On 14 June 2014 I attended the annual supporters day organised by Practical Action ( that is one of my two holy days (the other is Levellers Day held each year in Burford). Practical Action would be known to my generation as the rebranded Intermediate Technology Development Group inspired in the 60s by Fritz Schumacher’s Small is Beautiful:A study of Economics as if People Mattered (SiB). The 200 plus supporters are taken through the achievements of this development charity over the last year showing how the use of appropriate technologies had improved if not saved lives. As an example, the session on agriculture explained how the use of monitoring the rainfall combined with local knowledge was making smallholders in Zimbabwe more resilient to the variable and more extreme weather that was coming through changes to the climate. By focusing on poverty alleviation PA will locate its operations where agriculture is already a marginal activity and changes to weather patterns could push many smallholders ‘over the edge’. My interest is to see not only the consequences of climate change for which the developed world must shoulder the greatest responsibility, but to see technologies that could be as appropriate to the over- developed world as to that which is seen to be still developing. This confusion of language could be addressed through the emphasis on ‘appropriate’ but also to adaptive technologies, those suited to the changes to climate and weather. I remember that the external examiner of my undergraduate dissertation was curious if unimpressed that SiB appeared in my bibliography. However, 40 years later, in a world where the public discourse on planning is about major infrastructure (HS2 and nuclear power stations) and large scale housing (including new settlements), I do wonder about the value which should be placed on repair and adaptation of our built environment. Not only could this approach prove to be better value for money but the outcomes (eg less mobility but more access, distributed energy systems, better fit between the size of houses and households) might be what most people would want if treated as if they mattered. I would recommend a (re) reading of SiB and joining Practical Action to support its activities in the developing world and to reflect on our role in making these problems worse (eg unfair trade and excessive carbon emissions) and how some of the ‘practical answers’ could have applications here.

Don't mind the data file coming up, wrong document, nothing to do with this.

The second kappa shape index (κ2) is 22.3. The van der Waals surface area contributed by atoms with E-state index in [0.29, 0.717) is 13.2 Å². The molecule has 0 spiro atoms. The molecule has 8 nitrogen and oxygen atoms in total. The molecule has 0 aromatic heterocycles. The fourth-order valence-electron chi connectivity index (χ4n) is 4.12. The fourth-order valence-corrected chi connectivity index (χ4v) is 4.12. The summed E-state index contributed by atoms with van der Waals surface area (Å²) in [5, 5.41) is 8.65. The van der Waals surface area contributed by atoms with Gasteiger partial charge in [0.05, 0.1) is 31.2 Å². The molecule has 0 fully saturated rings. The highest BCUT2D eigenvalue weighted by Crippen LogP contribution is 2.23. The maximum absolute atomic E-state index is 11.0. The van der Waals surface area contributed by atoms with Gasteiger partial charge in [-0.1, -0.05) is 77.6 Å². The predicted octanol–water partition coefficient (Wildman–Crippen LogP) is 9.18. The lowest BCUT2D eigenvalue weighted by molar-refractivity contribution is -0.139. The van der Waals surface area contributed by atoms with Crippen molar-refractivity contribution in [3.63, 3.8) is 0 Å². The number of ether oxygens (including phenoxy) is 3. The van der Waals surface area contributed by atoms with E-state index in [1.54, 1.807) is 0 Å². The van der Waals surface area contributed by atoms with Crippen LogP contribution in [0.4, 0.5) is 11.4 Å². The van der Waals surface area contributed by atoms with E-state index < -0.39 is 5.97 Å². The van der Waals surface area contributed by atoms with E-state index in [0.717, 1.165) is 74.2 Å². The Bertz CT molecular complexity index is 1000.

Tuesday, June 3, 2014

Co-housing for seniors (and others)

On 2 June Green Templeton College on Oxford hosted a talk by Claire McNeil joint author with Jack Hunter of a report published by IPPR,  Generation Strain: Collective solutions to care in an ageing society.  If there is one thing that you should read in the coming months this should be it.

If you have time for one more report then it should be the JRF publication Senior cohousing communities - an alternative approach for the UK? written by Maria Brenton

Time is not on our side. McNeil explains how the current system of care for the elderly is simply unsustainable and the 'pinch' could come as soon as 2017. Many carers and cared for are already feeling the strain but very soon the ability of families to provide the £55b per annum equivalent of caring for relatives will diminish sharply. And the cost of replacement through formal care systems will put a serious strain on family, Council and Government finances - even were the faciliites and staff available.